Don’t Hold It In: Talk About Tinkling with Your Kids

Don’t Hold It In: Talk About Tinkling with Your Kids

Whatever your family calls it—“piddles,” “wee,” “doing your business,” or just “going pee”—talking to kids about regular urination is important, especially if your child is showing signs of possible bladder control problems.

Issues like bedwetting, urgency, and needing to go frequently can cause worry and anxiety in kids, and, in some cases, urination problems can be brought on by anxiety. Thankfully these issues are temporary most of the time. Let’s look at some common urination problems in kids and what they could indicate.

Urgency and Frequency

Needing to go frequently is quite common in young children. Children can easily get distracted and may not fully empty their bladder. This will make them feel the urge to go much more frequently.  A common issue is frequency does not necessarily indicate a urinary problem. However, if your little one needs to go every 10 minutes and experiences an urgent need to go, or the frequency is accompanied by other signs, like burning during urination, blood in the urine, or dark, foul smelling urine, it’s time for a trip to the pediatrician.


Wetting the bed at night is more common in boys than in girls. It affects 5 to 7 million kids in the U.S. and is usually defined by wetting the bed least 1-2 times per week for a period of three months or more in children aged 5 and above.1 Most kids will stop bedwetting by age 11.1

Bedwetting can be caused by a number of factors, including:

  • Overactive bladder (OAB)
  • Genetics (which can contribute to involuntary urination, called enuresis)
  • Reduced production of the antidiuretic hormone (which slows the production of urine at night)
  • Anxiety
  • Sleep apnea (which can prevent children from getting up at night to go)

See your pediatrician if you’re concerned about an underlying condition. Usually, bedwetting will resolve on its own without the need for medical intervention. If you are concerned that your child is getting older and continues to wet the bed, consult your pediatrician about the possibility of behavioral modification, bladder conditioning, or medications.

Burning with Urination

This is almost always caused by a urinary tract infection, especially if it is accompanied by other symptoms like fever, frequent and urgent need to go, strong or bad-smelling urine, belly pain, pain in the lower back, vomiting, or sudden daytime wetting.

In girls, irritation to the opening of the urethra or vulva from products like soaps, shampoos, and bubble baths can cause a burning sensation; in boys, irritation at the opening of the penis can cause a burning sensation. A UTI can be treated with antibiotics and home care.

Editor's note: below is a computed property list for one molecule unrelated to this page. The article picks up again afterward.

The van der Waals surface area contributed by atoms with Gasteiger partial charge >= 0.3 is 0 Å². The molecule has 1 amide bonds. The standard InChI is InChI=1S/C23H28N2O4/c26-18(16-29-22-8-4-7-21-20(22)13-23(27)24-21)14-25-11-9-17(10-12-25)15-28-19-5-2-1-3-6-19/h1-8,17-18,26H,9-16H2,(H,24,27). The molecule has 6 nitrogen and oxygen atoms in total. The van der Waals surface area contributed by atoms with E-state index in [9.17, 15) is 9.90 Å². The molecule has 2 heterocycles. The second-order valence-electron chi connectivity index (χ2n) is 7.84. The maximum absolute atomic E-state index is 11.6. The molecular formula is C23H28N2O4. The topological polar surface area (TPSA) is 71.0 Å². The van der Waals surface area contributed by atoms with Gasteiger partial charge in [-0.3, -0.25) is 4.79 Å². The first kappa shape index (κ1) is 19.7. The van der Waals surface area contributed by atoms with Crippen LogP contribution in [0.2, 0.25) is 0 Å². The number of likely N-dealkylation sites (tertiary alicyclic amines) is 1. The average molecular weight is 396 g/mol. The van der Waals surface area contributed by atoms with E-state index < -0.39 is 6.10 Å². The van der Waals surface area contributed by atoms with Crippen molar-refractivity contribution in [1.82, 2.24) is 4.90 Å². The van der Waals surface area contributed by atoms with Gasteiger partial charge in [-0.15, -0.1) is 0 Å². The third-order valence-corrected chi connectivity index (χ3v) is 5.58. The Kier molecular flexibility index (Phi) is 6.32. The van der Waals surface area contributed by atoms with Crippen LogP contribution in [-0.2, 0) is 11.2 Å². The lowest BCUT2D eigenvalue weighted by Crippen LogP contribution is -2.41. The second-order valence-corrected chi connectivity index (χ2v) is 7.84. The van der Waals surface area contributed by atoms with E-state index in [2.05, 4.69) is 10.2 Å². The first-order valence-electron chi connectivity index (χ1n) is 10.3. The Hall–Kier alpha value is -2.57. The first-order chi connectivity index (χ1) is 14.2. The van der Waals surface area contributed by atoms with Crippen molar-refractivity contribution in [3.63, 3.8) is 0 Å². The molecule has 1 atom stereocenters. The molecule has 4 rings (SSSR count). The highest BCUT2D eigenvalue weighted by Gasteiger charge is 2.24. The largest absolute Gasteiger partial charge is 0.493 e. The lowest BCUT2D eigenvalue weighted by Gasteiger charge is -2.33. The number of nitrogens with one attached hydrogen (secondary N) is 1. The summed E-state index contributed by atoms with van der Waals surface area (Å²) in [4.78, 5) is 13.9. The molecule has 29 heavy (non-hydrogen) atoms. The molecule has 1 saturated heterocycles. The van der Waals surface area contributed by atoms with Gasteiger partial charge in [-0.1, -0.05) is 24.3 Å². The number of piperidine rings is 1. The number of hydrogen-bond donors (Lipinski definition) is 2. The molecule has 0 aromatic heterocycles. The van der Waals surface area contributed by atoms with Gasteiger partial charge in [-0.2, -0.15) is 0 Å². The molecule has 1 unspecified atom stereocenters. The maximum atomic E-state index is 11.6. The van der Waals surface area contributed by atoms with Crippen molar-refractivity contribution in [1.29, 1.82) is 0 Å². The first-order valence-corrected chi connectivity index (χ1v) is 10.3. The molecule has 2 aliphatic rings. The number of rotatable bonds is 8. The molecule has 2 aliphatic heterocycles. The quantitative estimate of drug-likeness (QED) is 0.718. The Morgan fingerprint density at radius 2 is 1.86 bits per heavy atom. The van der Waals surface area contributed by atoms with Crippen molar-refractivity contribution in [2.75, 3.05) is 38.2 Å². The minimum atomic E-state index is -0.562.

Daytime Wetting

Affecting around 1 in 75 children over age 5, daytime wetting is more common in girls and can lead to anxiety as well as teasing and bullying by other kids, so it’s important to talk to your child if he or she is having this problem.

In young children (under age 5) daytime wetting can be caused by common childhood illnesses, changes in routine (as from moving to a new home or starting preschool), or simply forgetting to use the toilet when engaged in activities. In kids of all ages, being constipated can put pressure on the bladder, causing leakage. Having a UTI, not emptying the bladder completely, and overactive bladder can also cause daytime wetting, as can anxiety about access to a toilet and emotional upsets. Talk to your pediatrician if the problem persists.

Daytime Bed Wetting for Children

Talk to Your Kids Openly

Not being able to go, feeling a sense of urgency or needing to go frequently, wetting the bed, and other problems can make kids feel embarrassed and ashamed, especially if they’re older. They may be reluctant to talk about the problem—reassure them that they won’t be judged or criticized for potty problems.

Do your research so you understand what’s normal and what’s not (remember that young kids, especially, are still growing and developing the muscles that help them control urine flow), remind them to stay hydrated to avoid UTIs, and head to the doc’s office if you see signs of infection or anxiety troubling your child.

Moms, make sure your pelvic health is in order, too. The PeriCoach pelvic floor exerciser is an innovative bladder biofeedback device that helps strengthen the muscles of the pelvic floor to help you avoid, reduce, or even eliminate stubborn bladder leakage. Learn more about how PeriCoach works and about urinary incontinence (UI)—a common problem for women.